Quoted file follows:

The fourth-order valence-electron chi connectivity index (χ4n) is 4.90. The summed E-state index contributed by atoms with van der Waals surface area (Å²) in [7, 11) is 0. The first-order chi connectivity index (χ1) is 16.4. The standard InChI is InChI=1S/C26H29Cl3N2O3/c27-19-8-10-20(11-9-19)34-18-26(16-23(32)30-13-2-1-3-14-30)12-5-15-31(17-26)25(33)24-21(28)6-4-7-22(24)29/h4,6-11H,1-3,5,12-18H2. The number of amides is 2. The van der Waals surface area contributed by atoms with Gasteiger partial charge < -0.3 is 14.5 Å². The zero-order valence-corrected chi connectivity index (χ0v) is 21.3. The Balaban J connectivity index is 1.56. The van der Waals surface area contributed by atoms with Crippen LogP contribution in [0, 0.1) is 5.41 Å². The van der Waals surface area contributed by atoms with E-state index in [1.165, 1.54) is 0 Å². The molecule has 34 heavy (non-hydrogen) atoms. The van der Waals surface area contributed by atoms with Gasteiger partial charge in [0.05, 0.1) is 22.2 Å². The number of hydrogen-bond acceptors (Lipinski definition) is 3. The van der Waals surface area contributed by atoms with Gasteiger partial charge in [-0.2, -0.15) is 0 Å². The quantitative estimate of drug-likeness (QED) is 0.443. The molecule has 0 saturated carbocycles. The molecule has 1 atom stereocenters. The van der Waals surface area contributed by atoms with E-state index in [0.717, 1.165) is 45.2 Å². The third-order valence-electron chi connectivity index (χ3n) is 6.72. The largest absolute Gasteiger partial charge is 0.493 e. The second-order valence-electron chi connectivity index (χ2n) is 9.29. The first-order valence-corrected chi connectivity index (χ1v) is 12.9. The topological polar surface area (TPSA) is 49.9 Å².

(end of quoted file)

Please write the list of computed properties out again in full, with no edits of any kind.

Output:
The fourth-order valence-electron chi connectivity index (χ4n) is 4.90. The summed E-state index contributed by atoms with van der Waals surface area (Å²) in [7, 11) is 0. The first-order chi connectivity index (χ1) is 16.4. The standard InChI is InChI=1S/C26H29Cl3N2O3/c27-19-8-10-20(11-9-19)34-18-26(16-23(32)30-13-2-1-3-14-30)12-5-15-31(17-26)25(33)24-21(28)6-4-7-22(24)29/h4,6-11H,1-3,5,12-18H2. The number of amides is 2. The van der Waals surface area contributed by atoms with Gasteiger partial charge < -0.3 is 14.5 Å². The zero-order valence-corrected chi connectivity index (χ0v) is 21.3. The Balaban J connectivity index is 1.56. The van der Waals surface area contributed by atoms with Crippen LogP contribution in [0, 0.1) is 5.41 Å². The van der Waals surface area contributed by atoms with E-state index in [1.165, 1.54) is 0 Å². The molecule has 34 heavy (non-hydrogen) atoms. The van der Waals surface area contributed by atoms with Gasteiger partial charge in [0.05, 0.1) is 22.2 Å². The number of hydrogen-bond acceptors (Lipinski definition) is 3. The van der Waals surface area contributed by atoms with Gasteiger partial charge in [-0.2, -0.15) is 0 Å². The quantitative estimate of drug-likeness (QED) is 0.443. The molecule has 0 saturated carbocycles. The molecule has 1 atom stereocenters. The van der Waals surface area contributed by atoms with E-state index in [0.717, 1.165) is 45.2 Å². The third-order valence-electron chi connectivity index (χ3n) is 6.72. The largest absolute Gasteiger partial charge is 0.493 e. The second-order valence-electron chi connectivity index (χ2n) is 9.29. The first-order valence-corrected chi connectivity index (χ1v) is 12.9. The topological polar surface area (TPSA) is 49.9 Å².